Dexter Story—a Los Angeles musician, composer, arranger, songwriter, producer, and music director—was invited to reinterpret one of Forsythe’s compositions. Story invited musicians Ramona Gonzalez and Miguel Atwood-Ferguson to perform his rearrangement of Forsythe’s “Flute of Marvel,” a work inspired by the poetry of Li Bai (李白), a renowned Chinese poet of the eighth century. Forsythe's compositions attest to deep engagement with literature. Many of his works drew inspiration from writers, ranging from Li Bai to James Joyce and Wallace Stevens.
Dexter Story talks about Harold Bruce Forsythe with Josh Kun, professor and chair of cross-cultural communication at the University of Southern California, in Rothenberg Hall. On the screen appear images from the Los Angeles magazine Flash , an African American weekly to which Forsythe was a frequent contributor. The conversation was part of an event that launched The Huntington’s Centennial Celebration on Sept. 5, 2019. Photo by Jamie Pham.
Forsythe focused more on writing than music after he lost his hearing, contributing articles to several publications, including Flash magazine, a relatively short-lived but influential African American weekly published in Los Angeles and known for its writing about music. Forsythe’s contributions include criticism of the work of his friend William Grant Still.
During the Centennial Celebration launch, Story described to Josh Kun, professor and chair of cross-cultural communication at the University of Southern California, his experience of encountering rarely performed music in The Huntington’s Ahmanson Reading Room. “I had a sense of wonder, and fantasy, like I was opening up a world,” said Story. Moreover, he described an experience of identification with the composer. “I’m a Black kid from Los Angeles. I was born and raised in essentially the same area Forsythe was.”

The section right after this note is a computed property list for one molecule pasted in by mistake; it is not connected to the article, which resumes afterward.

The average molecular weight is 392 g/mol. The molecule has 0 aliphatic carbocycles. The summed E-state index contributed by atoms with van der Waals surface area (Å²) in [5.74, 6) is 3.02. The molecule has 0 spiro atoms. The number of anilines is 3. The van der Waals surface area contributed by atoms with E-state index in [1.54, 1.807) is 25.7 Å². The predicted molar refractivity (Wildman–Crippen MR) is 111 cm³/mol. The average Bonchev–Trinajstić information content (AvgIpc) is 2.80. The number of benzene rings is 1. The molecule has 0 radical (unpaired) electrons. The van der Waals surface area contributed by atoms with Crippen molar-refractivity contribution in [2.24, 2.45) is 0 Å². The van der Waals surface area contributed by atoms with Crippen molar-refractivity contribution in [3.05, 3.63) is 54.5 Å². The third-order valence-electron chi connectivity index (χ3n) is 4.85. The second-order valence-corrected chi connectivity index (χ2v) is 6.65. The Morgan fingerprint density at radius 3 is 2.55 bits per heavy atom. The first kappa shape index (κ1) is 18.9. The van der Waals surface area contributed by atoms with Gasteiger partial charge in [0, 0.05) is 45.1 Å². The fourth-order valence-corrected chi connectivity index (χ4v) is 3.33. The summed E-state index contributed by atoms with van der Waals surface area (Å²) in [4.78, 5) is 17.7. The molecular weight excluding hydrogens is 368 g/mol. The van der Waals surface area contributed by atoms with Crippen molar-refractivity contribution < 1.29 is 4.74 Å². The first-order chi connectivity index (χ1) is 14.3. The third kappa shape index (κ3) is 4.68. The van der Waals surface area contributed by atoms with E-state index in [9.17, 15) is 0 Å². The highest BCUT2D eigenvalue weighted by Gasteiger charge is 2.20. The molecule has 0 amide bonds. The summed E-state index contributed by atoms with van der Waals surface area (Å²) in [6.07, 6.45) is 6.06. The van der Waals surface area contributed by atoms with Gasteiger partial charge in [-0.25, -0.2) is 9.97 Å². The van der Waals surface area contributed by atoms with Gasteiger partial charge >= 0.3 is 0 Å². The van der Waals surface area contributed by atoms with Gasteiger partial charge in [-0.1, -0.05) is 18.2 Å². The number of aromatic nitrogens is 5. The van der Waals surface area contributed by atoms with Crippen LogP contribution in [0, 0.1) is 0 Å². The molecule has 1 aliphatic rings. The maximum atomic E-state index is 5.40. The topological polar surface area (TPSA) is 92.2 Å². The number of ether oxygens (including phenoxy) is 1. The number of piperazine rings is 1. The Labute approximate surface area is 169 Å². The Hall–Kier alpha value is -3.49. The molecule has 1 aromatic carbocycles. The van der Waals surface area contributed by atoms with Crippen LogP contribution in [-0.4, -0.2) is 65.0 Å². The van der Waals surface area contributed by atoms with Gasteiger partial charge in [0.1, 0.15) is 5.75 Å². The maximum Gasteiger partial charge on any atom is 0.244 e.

In this excerpt from The Huntington’s Centennial Celebration launch, “100 Years of Music: Animating the Archive,” Josh Kun introduces Dexter Story, Ramona Gonzalez, and Miguel Atwood-Ferguson, who then perform Story’s rearrangement of Harold Bruce Forsythe’s “Flute of Marvel." The performance took place on Sept. 5, 2019, in The Huntington's Rothenberg Hall.
Story explained the tension he works through when interpreting an archival piece of music between being true to the original composition and interpreting it anew for a contemporary context. Story put Forsythe’s composition into Sibelius, a computer program that allowed him to “play” the multiple instrumental components of the score. He decided to introduce guitar, an instrument not used in the original composition. Forsythe loved triplets, Story noted, but Atwood-Ferguson, who played the keyboard during the performance, added a rolling component that was a distinct contribution to the piece.
Kun remarked during this conversation with Story that it is difficult to categorize Forsythe’s music. “It doesn't fit the standard paradigms of jazz and blues from Central Avenue, and it also doesn’t fit traditional paradigms of European art music.”
Forsythe’s musical style can’t be put in a box, but fortunately his scores were and have been preserved and made accessible to new generations of scholars, educators, and performers for further interpretation.
You can watch The Huntington's Centennial Celebration launch in its entirety here.
Karla Nielsen is curator of literary collections at The Huntington.